The Australian automotive industry enjoyed its second consecutive month of growth in September as supply from Japanese manufacturers – particularly Toyota – returned to pre-tsunami levels.
Official VFACTS data released today by the Federal Chamber of Automotive Industries (FCAI) shows that 86,819 passenger cars, SUVs and commercial vehicles were sold in September 2011, up 2.1 percent (1765 vehicles) compared with September 2010.
September’s strong result takes total sales for the first nine months of the year to 752,128, putting the industry on track to break the one million mark for only the fourth time.
Toyota enjoyed it first positive sales result (compared with the same month in the previous year) since January, with the Japanese marque’s September sales 7.4 per cent ahead of the same month in 2010.
Ford returned to the manufacturer’s podium while Mazda slipped back to fifth after a record-breaking August. Volkswagen continues to snap of the heels of Mitsubishi for seventh place, while Kia stretched its margin over 11th-placed Honda (1845).
Top 10 sales by marque:
With supply from Japan normalising, the Toyota Corolla surged to the top of the charts, pipping the Commodore by just 54 units.
Despite missing the top spot for September, the Commodore regained its overall number one position for the year. The local large car outsold the Mazda3 by 1009 units, turning a 471-vehicle deficit into a 538-unit lead.
After solid Augusts, the Ford Territory (11th, 1395 units) and Mazda2 (17th, 1234) dropped out of the top 10, replaced by the Nissan Navara and Volkswagen Golf.
Top 10 sales by model:
FCAI CEO Ian Chalmers said he expected Australians to purchase one million new motor vehicles by the end of 2011.
“Reduced sales in the second quarter of 2011 have set a challenging target for the final three months of the year, but industry resolve is high,” Mr Chalmers said.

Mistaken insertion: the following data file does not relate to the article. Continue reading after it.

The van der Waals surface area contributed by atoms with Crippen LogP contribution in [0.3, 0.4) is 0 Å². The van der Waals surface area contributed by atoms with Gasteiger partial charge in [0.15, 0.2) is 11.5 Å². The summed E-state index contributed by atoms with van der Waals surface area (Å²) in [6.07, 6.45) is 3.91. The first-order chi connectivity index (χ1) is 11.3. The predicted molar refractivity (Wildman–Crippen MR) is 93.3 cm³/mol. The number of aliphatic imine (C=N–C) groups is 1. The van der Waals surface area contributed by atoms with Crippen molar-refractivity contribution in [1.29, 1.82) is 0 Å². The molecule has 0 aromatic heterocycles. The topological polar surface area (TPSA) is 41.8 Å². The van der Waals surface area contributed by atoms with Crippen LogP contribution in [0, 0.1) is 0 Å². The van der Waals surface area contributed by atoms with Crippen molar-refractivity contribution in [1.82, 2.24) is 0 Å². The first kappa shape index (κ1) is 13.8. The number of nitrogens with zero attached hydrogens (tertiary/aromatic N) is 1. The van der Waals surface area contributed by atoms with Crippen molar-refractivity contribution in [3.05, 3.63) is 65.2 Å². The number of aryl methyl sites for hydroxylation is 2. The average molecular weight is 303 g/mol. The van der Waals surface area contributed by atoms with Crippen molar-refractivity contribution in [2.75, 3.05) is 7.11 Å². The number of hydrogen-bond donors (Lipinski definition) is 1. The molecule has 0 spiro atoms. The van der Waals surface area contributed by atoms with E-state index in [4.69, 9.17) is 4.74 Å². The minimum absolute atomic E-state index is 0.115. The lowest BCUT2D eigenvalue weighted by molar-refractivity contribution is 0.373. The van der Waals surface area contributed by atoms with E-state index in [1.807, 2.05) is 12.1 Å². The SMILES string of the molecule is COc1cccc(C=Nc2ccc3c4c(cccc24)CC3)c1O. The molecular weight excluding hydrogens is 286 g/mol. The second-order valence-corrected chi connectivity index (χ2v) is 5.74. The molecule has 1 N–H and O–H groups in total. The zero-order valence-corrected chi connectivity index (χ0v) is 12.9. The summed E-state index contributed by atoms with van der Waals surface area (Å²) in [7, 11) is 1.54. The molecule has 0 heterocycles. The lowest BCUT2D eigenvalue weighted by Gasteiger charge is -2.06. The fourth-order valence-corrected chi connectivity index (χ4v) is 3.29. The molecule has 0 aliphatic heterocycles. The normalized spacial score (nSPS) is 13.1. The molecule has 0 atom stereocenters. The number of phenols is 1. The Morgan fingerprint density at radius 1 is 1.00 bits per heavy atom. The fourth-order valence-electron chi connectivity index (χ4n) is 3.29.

“Sales stimulus by means of competition in the marketplace saw the third quarter end strongly, and we are now looking toward continued growth through to the end of the year.”
The Toyota Yaris (1367) took control of the light segment ahead of the Mazda2 (1234), Ford Fiesta (1203) and the Suzuki Swift (1014). Eight $48,800 Mitsubishi i-MiEVs were also registered in September.
The top five small cars all reached the overall top 10 for the month, with the Mitsubishi Lancer (1349), Ford Focus (821) and the Kia Cerato (743) the next best performers.
The Toyota Camry controlled the medium segment ahead of the Ford Mondeo (631), Hyundai i45 (529) and Honda Accord Euro (404). The Mercedes-Benz C-Class, which officially competes in the $60,000-plus medium segment, was actually the second highest selling medium car overall, with 656 sales in September.
It was business as usual in the large car segment, with the Commodore outstripping the Falcon by more than 2000 units. The Toyota Aurion (941) was the only other significant player, while the Skoda Superb jumped up to fourth position with 170 sales.
The Toyota RAV4 (1254) took the points in the compact SUV segment ahead of the Subaru Forester (1135), Nissan X-Trail (1063) and the Hyundai ix35 (969).
The Territory maintained its position as the top selling SUV in the land, finishing more than 400 units clear of its closest rival, the Toyota Kluger (970).
The HiLux (1030) led the Commodore Ute (882) and the Falcon Ute (752) in the 4×2 pick-up/cab-chassis segment, and it also did the job over the Navara (2161 vs 1776) in the 4×4 category.